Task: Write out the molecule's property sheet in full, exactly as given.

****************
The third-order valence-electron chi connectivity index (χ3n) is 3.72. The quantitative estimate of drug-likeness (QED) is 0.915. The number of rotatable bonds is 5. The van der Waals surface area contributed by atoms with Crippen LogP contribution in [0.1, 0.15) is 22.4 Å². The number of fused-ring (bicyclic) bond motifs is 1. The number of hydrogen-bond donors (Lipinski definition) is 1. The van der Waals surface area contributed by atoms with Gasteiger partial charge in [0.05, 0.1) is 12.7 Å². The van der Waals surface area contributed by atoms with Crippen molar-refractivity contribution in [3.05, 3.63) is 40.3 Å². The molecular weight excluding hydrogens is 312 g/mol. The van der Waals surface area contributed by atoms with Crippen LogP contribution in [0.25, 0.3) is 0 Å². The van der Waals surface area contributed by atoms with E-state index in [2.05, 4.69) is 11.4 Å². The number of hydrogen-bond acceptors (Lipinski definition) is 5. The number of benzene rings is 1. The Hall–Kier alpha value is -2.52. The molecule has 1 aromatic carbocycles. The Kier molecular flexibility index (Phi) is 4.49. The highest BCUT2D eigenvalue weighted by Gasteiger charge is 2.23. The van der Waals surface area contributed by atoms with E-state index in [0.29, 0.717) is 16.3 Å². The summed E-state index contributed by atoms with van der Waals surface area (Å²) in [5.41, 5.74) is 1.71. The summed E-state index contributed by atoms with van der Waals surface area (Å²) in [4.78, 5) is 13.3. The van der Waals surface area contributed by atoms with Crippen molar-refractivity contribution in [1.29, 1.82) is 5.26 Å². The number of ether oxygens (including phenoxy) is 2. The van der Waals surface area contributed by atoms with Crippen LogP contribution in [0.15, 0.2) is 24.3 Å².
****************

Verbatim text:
The third-order valence-electron chi connectivity index (χ3n) is 3.72. The quantitative estimate of drug-likeness (QED) is 0.915. The number of rotatable bonds is 5. The van der Waals surface area contributed by atoms with Crippen LogP contribution in [0.1, 0.15) is 22.4 Å². The number of fused-ring (bicyclic) bond motifs is 1. The number of hydrogen-bond donors (Lipinski definition) is 1. The van der Waals surface area contributed by atoms with Gasteiger partial charge in [0.05, 0.1) is 12.7 Å². The van der Waals surface area contributed by atoms with Crippen molar-refractivity contribution in [3.05, 3.63) is 40.3 Å². The molecular weight excluding hydrogens is 312 g/mol. The van der Waals surface area contributed by atoms with Crippen LogP contribution in [0.25, 0.3) is 0 Å². The van der Waals surface area contributed by atoms with E-state index in [2.05, 4.69) is 11.4 Å². The number of hydrogen-bond acceptors (Lipinski definition) is 5. The number of benzene rings is 1. The Hall–Kier alpha value is -2.52. The molecule has 1 aromatic carbocycles. The Kier molecular flexibility index (Phi) is 4.49. The highest BCUT2D eigenvalue weighted by Gasteiger charge is 2.23. The van der Waals surface area contributed by atoms with E-state index in [0.29, 0.717) is 16.3 Å². The summed E-state index contributed by atoms with van der Waals surface area (Å²) in [5.41, 5.74) is 1.71. The summed E-state index contributed by atoms with van der Waals surface area (Å²) in [4.78, 5) is 13.3. The van der Waals surface area contributed by atoms with Crippen molar-refractivity contribution in [1.29, 1.82) is 5.26 Å². The number of ether oxygens (including phenoxy) is 2. The van der Waals surface area contributed by atoms with Crippen LogP contribution in [0.15, 0.2) is 24.3 Å².